Once upon a time, I was a young man.
No, really. It’s true.
We were all young once. And youth is great. One of the best things about being young is that it seems everything is still in front of you. When you see this most is when you talk to high school kids, kids that are old enough now to have a sense of what they are going to want to do, want to be in the future, but as yet no sense of mortality. They have no sense of, as CS Lewis says, how soon the tether begins to pull, how fast one begins to say “I just won’t get to that.” They think they can do anything.
And they can. But they cannot do everything. Ay, says Hamlet, there’s the rub. The young are all potential, with every branch of the tree still above them. It does not occur to them that choosing one branch means that there are whole sides of the tree they will never climb.
I have a high school kid in my house right now, and he’s a great kid. He has essentially unlimited potential. He gets (get this) straight A’s. Whatever is possible to humans is possible to him.
I remember that very well. I remember an endless string of “student has enormous potential” on my report cards. The “you are a royal and chosen generation” speeches. The valedictory addresses where we heard “we are the future”. I remember all that so very clearly. I also remember choosing politics right out of school. What I do NOT remember is someone saying to me “this means you are not going to be a lawyer, and you need to understand that.” I remember deciding that I didn’t have time to lift weights every day. I do NOT remember anyone saying to me “you will now never dunk a basketball in this life.” I married Jeanette, and I therefore did not marry anyone else.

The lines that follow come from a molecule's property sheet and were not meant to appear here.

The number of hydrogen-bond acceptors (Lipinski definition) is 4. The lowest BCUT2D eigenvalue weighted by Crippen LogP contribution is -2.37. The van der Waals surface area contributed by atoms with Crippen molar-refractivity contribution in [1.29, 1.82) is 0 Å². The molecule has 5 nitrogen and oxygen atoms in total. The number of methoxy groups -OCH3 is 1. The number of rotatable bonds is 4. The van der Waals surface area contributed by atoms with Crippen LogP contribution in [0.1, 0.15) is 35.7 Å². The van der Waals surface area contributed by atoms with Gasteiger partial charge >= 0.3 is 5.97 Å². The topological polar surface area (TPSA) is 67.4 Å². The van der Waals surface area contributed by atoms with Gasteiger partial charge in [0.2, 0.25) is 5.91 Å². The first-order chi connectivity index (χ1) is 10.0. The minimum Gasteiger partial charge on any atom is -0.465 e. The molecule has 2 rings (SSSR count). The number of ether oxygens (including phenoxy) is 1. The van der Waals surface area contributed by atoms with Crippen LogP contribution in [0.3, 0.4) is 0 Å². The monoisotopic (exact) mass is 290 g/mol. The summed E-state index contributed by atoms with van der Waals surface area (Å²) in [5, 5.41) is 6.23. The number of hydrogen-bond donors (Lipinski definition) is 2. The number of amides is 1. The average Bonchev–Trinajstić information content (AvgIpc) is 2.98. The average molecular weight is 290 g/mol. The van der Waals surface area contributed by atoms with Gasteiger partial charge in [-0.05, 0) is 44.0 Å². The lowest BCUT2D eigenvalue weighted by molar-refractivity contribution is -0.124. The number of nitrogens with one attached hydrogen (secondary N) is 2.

Every one of those positive choices carries with it a negative choice as well, or more accurately, thousands of negative choices. By negative, I do not mean to imply “bad”. I do not think I would like legal work, so I am, in retrospect, glad that I chose to work for Dixie Thompson’s campaign instead, even though she lost (a pattern often repeated). I married Jeanette because I wanted to, and I’ve not regretted that decision for one second. By negative I rather mean that for everything I decided to do, there were thousands of things I then decided not to do. Some of those things I wouldn’t have liked much. Some of them I would have loved.